The papers are full of talk of cuts, be they 'progressive' or 'radical' but somehow I'm not convinced by the rhetoric.
There is no doubt that we are in a bind. There is no question that severe savings are going to be needed. There is also no question that the commentators are more excited than they ought to be by the amazing return of 'politics', that poor relation to celebrity in the modern world but an old friend that many of us welcome back with warm affection. However, my problem is that we have heard all this before.
Pick a Prime Minister - (almost) any Prime Minister - and I would put a significant bet on the fact that they have said when arriving in office that things are going to be tough. If they had any sense they will then have done all the really lousy stuff when they first arrived before rolling in the pork barrel as the next election looms.
The exception to this is of course Tony Blair who benefited from a strong economy in 1997 thanks in large part to Ken Clarke, everyone's favourite Tory. This was fortunate because his chancellor for ten years turns out to have been economically illiterate and to have done much to contribute to the depth of our current malaise by not thinking ahead, even if he didn't directly cause it.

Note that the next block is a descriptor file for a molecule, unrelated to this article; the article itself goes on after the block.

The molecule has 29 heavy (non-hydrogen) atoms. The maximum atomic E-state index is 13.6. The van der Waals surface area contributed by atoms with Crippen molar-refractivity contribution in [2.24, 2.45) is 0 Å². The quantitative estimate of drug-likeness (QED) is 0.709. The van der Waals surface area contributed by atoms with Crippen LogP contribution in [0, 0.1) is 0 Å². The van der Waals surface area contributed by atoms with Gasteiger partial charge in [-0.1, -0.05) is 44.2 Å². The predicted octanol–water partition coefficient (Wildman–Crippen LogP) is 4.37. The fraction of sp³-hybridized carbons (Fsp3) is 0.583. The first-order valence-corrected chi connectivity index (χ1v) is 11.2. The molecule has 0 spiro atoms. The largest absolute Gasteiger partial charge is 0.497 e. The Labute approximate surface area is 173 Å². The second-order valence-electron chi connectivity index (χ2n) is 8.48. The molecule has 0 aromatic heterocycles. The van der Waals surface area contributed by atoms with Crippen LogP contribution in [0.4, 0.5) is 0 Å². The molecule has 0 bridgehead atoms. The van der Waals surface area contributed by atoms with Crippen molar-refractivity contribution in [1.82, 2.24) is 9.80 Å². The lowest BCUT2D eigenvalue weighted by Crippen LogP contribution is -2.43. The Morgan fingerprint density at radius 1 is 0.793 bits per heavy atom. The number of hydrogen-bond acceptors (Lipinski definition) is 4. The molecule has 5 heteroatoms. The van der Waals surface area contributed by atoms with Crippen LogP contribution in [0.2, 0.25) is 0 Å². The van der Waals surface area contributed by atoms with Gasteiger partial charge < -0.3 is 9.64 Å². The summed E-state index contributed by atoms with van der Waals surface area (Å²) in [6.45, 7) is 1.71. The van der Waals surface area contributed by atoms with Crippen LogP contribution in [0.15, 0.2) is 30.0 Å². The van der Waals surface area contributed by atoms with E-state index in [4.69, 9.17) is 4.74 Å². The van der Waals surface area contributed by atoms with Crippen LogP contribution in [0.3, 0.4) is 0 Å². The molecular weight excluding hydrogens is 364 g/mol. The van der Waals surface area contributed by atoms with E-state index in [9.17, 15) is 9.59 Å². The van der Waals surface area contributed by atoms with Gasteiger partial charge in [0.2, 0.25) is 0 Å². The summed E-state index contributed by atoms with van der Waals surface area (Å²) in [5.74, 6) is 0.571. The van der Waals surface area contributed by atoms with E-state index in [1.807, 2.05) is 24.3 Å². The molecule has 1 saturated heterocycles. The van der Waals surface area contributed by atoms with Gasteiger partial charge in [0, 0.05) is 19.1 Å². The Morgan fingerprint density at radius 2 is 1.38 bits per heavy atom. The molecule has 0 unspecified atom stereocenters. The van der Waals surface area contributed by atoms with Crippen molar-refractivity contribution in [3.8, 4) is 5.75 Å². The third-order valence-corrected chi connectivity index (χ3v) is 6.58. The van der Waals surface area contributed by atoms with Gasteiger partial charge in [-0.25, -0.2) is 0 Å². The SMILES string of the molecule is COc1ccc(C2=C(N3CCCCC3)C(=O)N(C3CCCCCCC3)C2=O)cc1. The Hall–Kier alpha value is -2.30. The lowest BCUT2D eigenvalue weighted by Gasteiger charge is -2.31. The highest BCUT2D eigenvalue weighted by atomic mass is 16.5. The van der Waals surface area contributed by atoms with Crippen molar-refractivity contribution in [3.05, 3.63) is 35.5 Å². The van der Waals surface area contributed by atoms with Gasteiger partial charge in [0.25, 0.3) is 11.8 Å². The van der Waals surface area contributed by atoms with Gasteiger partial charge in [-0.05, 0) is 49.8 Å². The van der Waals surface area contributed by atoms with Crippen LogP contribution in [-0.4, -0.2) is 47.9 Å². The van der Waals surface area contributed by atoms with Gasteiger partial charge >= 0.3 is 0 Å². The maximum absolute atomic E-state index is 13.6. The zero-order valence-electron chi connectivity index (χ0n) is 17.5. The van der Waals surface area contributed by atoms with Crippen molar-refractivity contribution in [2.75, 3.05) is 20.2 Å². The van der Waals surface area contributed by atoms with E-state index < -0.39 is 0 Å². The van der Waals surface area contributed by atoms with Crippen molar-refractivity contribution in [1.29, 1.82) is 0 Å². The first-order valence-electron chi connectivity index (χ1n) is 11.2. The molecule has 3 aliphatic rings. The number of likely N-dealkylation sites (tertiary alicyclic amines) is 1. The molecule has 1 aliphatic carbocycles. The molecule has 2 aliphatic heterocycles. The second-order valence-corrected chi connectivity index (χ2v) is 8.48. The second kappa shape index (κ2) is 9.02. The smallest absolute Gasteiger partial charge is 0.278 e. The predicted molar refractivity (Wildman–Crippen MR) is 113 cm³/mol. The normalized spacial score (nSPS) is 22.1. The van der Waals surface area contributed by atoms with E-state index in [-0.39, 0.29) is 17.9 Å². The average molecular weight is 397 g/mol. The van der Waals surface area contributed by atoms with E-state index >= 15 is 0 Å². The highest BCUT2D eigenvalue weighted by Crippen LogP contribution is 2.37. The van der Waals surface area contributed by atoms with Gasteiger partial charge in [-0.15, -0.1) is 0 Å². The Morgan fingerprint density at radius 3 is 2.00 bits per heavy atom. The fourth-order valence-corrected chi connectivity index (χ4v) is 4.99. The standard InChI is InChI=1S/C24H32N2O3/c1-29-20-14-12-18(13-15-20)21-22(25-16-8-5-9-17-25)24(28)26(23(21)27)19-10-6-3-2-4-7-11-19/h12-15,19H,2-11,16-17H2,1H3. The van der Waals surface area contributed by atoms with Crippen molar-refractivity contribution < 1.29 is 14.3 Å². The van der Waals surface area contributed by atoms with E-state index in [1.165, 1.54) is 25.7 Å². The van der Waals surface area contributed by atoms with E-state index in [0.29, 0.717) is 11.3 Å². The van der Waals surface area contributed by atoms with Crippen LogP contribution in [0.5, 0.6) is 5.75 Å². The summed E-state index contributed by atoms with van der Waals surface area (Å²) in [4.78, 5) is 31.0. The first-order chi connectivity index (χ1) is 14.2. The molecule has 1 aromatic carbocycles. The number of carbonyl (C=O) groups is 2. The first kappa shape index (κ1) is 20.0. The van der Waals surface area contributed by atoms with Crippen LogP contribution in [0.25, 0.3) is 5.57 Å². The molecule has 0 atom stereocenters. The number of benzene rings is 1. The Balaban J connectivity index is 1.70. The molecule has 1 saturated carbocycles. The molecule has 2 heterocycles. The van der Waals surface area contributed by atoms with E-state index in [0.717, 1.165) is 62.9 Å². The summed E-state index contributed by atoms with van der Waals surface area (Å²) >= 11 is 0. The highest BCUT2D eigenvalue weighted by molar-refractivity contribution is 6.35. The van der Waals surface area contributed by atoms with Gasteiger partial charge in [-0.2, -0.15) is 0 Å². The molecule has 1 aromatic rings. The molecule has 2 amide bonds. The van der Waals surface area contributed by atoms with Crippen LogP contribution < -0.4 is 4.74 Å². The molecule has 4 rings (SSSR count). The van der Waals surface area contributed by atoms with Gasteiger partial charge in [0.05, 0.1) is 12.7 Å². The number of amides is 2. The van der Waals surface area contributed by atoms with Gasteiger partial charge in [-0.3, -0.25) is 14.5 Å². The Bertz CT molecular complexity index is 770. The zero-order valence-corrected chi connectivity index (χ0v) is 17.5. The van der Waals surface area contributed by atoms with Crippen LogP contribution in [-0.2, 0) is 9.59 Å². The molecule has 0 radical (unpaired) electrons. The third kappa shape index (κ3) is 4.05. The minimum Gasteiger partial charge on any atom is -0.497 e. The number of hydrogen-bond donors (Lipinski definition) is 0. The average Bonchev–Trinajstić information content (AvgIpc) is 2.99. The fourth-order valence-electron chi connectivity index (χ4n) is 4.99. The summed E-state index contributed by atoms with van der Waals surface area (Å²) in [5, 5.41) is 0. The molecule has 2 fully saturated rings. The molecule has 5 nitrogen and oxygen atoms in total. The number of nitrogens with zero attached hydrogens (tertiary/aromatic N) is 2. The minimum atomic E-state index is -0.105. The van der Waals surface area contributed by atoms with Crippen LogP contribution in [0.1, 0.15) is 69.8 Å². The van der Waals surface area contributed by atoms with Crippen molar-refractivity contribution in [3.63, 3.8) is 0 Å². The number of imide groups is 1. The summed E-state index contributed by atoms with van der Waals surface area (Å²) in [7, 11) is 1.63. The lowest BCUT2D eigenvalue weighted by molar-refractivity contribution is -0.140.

'We have abolished boom and bust' shall surely be Gordon Brown's epitaph as much as 'Iraq' will be Blair's.
So here's the deal: yes there will be cuts; yes, they will be painful but I am not persuaded that things are as bad as they are being made out. I am of the view that we have been here before and that a lot of this is plain, old fashioned spin on the part of the shiny new coalition. Will all the cuts be necessary? Time for a pregnant pause.
If the coalition lasts for two years we should start to hit the upswing in time for the next election. New spending will begin, Dave's grin will return, the Tories will start to pull the duvet back onto their side and all bets will be off. As for the Lib Dems, I wouldn't want to be Nickers for all the vuvuzelas in Soccer City when the disengagement comes.